By k | December 31, 2015 - 6:00 am - Posted in Sales

When I first started writing romances,
I used general examples
like
‘He worked hard’
or ‘She cared for the children on her ward’
in hopes that these examples would appeal
to more people.

Instead, they appealed to no one.
Readers couldn’t visualize
what ‘working hard’ or ‘caring’ was.

Changing this to
‘He worked every day, Monday to Sunday,
from seven in the morning
to nine at night’
or
‘Every night, it didn’t matter how tired she was,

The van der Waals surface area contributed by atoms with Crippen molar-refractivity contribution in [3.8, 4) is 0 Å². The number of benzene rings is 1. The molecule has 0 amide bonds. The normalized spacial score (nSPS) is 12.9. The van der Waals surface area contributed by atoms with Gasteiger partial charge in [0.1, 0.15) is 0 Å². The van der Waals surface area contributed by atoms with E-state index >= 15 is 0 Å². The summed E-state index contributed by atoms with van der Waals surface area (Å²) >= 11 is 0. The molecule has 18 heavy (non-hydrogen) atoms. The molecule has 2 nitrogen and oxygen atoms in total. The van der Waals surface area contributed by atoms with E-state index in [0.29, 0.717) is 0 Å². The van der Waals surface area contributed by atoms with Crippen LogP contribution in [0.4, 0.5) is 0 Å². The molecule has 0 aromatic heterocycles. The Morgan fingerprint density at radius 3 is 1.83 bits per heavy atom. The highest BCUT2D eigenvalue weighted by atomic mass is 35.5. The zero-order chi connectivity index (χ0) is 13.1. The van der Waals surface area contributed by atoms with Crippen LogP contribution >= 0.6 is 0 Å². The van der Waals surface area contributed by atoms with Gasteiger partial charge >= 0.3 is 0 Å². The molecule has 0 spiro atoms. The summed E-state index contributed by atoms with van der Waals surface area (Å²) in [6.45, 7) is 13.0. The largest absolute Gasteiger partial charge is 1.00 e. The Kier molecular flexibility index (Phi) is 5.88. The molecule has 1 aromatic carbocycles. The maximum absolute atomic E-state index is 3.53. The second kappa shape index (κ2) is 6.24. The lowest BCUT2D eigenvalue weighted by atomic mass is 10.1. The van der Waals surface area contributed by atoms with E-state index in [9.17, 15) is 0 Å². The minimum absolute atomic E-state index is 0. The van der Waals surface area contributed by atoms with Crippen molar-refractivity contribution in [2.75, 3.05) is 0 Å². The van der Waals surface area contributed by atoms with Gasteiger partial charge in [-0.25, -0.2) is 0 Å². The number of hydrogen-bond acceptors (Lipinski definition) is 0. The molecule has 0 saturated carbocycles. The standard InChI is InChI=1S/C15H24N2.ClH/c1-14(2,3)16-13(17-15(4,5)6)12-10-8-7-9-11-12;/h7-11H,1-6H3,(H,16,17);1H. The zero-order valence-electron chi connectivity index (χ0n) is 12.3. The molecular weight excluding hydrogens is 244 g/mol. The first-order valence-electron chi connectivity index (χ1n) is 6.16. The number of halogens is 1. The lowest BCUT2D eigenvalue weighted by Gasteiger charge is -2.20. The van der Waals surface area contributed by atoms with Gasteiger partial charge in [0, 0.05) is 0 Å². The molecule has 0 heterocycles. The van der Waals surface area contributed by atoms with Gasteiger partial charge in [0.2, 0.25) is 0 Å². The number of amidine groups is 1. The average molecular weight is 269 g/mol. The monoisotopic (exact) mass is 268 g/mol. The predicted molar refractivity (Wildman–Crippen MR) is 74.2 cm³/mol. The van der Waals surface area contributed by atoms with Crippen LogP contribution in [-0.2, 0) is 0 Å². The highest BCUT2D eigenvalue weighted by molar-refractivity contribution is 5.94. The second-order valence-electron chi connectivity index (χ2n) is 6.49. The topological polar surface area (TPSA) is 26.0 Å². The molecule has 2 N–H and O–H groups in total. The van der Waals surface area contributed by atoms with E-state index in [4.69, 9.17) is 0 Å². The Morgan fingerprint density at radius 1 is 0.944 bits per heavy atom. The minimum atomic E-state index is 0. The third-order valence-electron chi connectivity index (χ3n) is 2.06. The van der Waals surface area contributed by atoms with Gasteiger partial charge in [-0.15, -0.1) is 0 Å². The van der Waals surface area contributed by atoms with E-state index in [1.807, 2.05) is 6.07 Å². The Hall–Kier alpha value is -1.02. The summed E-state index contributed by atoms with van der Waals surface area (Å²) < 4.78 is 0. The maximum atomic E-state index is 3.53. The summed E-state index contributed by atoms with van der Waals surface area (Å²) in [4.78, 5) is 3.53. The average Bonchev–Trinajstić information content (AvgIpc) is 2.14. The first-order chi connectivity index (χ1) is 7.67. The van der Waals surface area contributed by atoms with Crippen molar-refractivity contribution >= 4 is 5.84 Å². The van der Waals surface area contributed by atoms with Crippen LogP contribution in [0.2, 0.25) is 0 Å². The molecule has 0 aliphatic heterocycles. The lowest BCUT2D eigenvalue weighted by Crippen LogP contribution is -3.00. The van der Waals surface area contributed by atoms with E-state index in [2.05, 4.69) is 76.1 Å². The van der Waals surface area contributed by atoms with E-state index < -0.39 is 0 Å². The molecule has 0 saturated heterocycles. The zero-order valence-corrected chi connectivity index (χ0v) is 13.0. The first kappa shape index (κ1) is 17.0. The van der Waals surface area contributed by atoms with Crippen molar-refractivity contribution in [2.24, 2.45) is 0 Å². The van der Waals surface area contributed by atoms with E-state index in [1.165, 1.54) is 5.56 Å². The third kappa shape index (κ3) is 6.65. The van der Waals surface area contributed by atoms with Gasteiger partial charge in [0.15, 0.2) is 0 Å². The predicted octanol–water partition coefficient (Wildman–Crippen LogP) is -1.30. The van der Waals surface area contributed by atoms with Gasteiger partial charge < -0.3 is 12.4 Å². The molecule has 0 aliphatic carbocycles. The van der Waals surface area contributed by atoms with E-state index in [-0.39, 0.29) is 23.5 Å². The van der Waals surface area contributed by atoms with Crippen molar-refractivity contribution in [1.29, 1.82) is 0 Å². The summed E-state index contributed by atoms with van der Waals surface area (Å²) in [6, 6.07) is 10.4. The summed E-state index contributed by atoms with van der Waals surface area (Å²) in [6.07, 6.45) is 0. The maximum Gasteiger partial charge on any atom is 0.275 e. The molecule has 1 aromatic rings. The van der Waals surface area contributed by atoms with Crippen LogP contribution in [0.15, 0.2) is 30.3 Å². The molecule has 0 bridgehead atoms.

Nancy read a story from the big book of fairy tales
to Susie, a six year old patient in remission’
allowed readers to ’see’ , to believe, to care.

This is true in marketing and sales also.

Charles Rubin shares

“If you’re selling a service,
explain it in terms of real benefits
people get from using it.
Instead of
“We offer health insurance services
for small businesses,”
say,
“We can slash
your company’s health insurance costs
by 30 percent or more.”

Prospects know what
saving 30 percent on health insurances is.
They don’t know what
‘offering health insurance services’ is.

Be as precise as you can.
Allow your prospects to visualize
the benefits of your product/company.

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